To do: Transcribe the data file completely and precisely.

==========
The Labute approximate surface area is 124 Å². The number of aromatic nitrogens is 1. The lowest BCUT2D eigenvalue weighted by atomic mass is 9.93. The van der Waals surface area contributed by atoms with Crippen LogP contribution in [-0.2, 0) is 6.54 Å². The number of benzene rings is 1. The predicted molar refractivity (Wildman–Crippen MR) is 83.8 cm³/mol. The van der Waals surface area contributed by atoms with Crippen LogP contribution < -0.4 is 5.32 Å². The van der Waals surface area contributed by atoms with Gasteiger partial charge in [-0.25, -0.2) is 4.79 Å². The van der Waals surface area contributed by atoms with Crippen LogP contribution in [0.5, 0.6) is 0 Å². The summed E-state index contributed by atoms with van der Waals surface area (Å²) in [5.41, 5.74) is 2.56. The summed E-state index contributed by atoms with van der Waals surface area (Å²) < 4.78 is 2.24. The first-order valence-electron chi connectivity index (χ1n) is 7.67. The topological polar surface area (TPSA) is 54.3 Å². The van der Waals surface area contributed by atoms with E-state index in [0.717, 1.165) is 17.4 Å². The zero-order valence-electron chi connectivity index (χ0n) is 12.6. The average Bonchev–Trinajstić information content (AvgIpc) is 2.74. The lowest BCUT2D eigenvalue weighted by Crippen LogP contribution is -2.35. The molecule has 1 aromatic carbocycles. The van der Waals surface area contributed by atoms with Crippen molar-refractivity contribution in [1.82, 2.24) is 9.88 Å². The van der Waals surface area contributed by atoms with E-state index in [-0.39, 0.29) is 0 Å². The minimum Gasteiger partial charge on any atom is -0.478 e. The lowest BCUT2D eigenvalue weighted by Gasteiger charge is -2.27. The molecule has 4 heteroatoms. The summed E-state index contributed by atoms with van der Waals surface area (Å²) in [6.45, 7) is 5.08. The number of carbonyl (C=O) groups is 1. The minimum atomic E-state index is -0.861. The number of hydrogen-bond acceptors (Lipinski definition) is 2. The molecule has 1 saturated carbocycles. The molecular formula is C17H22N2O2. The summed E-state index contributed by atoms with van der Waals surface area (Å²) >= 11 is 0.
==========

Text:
The Labute approximate surface area is 124 Å². The number of aromatic nitrogens is 1. The lowest BCUT2D eigenvalue weighted by atomic mass is 9.93. The van der Waals surface area contributed by atoms with Crippen LogP contribution in [-0.2, 0) is 6.54 Å². The number of benzene rings is 1. The predicted molar refractivity (Wildman–Crippen MR) is 83.8 cm³/mol. The van der Waals surface area contributed by atoms with Crippen LogP contribution < -0.4 is 5.32 Å². The van der Waals surface area contributed by atoms with Gasteiger partial charge in [-0.25, -0.2) is 4.79 Å². The van der Waals surface area contributed by atoms with Crippen LogP contribution in [0.5, 0.6) is 0 Å². The summed E-state index contributed by atoms with van der Waals surface area (Å²) in [5.41, 5.74) is 2.56. The summed E-state index contributed by atoms with van der Waals surface area (Å²) < 4.78 is 2.24. The first-order valence-electron chi connectivity index (χ1n) is 7.67. The topological polar surface area (TPSA) is 54.3 Å². The van der Waals surface area contributed by atoms with E-state index in [0.717, 1.165) is 17.4 Å². The zero-order valence-electron chi connectivity index (χ0n) is 12.6. The average Bonchev–Trinajstić information content (AvgIpc) is 2.74. The lowest BCUT2D eigenvalue weighted by Crippen LogP contribution is -2.35. The molecule has 1 aromatic carbocycles. The van der Waals surface area contributed by atoms with Crippen molar-refractivity contribution in [1.82, 2.24) is 9.88 Å². The van der Waals surface area contributed by atoms with E-state index in [-0.39, 0.29) is 0 Å². The minimum Gasteiger partial charge on any atom is -0.478 e. The lowest BCUT2D eigenvalue weighted by Gasteiger charge is -2.27. The molecule has 4 heteroatoms. The summed E-state index contributed by atoms with van der Waals surface area (Å²) in [6.45, 7) is 5.08. The number of carbonyl (C=O) groups is 1. The minimum atomic E-state index is -0.861. The number of hydrogen-bond acceptors (Lipinski definition) is 2. The molecule has 1 saturated carbocycles. The molecular formula is C17H22N2O2. The summed E-state index contributed by atoms with van der Waals surface area (Å²) >= 11 is 0.